At the time of German occupation during the Second World War, in the building at 35 Leszno Street (now 115 Solidarności Avenue) was the Femina Theatre, one of the most popular entertainment venues in the Warsaw ghetto. The owner of the theatre was a German, and the management and the group were made up of Jews. The post of the director was held in turn by: Josef Hirszfeld, Symcha Ryba and Meir Winder. The artistic director was Jerzy Jurandot, and the musical director was Iwo Wesby.

The opening of Femina took place at the end of June 1941. The first performance was Batalion humoru (Battalion of humour) – a revue in Polish and Yiddish, written by Jurandot. In July, the premiere of another revue entitled Szafa gra (It’s all good; literally Wardrobe plays) which consisted of a series of skits, songs and dances. The performers were, among others singer Diana Blumenfeld and dancer Franciszka Mannnówna. In September, a new version of the operetta Księżniczka czardasza (The Gipsy Princess) was staged, in which the plot of the piece was transferred to the ghetto and presented under a slightly changed title Księżniczka czardaszka. In January 1942, the viewers had the opportunity to see the play Miłość szuka mieszkania (Love looks for a flat), the plot of which was based around the tribulations of two married couples staying in one apartment. The text of the work by Jurandot has been preserved to this day in the Ringelblum Archive..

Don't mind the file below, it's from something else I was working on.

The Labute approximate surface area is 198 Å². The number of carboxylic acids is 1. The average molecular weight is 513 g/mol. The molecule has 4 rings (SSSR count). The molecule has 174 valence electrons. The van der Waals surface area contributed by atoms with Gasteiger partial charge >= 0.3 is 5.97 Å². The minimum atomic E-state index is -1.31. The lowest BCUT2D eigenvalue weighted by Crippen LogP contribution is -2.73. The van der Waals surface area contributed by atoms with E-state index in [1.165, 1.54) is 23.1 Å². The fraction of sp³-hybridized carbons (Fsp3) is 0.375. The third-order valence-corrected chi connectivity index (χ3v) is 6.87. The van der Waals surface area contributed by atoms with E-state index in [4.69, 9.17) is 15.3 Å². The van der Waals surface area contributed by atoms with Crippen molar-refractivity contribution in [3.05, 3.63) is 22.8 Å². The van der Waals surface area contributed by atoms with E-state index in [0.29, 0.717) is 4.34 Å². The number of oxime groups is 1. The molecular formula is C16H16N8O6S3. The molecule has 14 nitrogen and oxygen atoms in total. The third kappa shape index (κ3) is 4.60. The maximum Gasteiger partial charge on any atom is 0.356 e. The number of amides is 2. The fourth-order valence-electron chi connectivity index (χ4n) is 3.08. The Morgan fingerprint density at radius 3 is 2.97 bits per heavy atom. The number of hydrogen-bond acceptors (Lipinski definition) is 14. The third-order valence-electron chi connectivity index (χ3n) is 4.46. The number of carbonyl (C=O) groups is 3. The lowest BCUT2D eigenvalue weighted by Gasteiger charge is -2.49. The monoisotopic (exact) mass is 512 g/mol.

In addition to comedies and revue shows, Femina also presented a more serious repertoire. In March 1942 was the premiere of Matura (Graduation), directed by Jonasz Turkow, with Diana Blumenfeld in the leading role. The last performance in “Femina” was the operetta Bajadera in June 1942.

Many artists performing in the Femina theatre (including the famous Miriam-Marysia Ajzensztadt, known as the “Nightingale of the Warsaw Ghetto”) were murdered by the Germans in the Warsaw ghetto or in extermination camps. Their tragic fate is commemorated by a plaque placed in the hall of the present-day cinema with the inscription: “In memory of the murdered actors and musicians of the Warsaw ghetto. On the 50th anniversary of the establishment of the Femina theatre and concert hall. Museum Umschlagplatz Foundation. June 20, 1941– June 20, 1991 ".

Jonasz Turkow and his wife Diana Blumenfeld survived the war and immigrated from Poland to the United States, and then to Israel. Jerzy Jurandot also survived the Holocaust. After the war, he stayed in Poland. He was the founder and manager of the Syrena Satirical Theatre.

Bibliography

  • Engelking B., Leociak J., Getto Warszawskie. Przewodnik po nieistniejącym mieście, Warsaw 2001, pp. 547–551.

 

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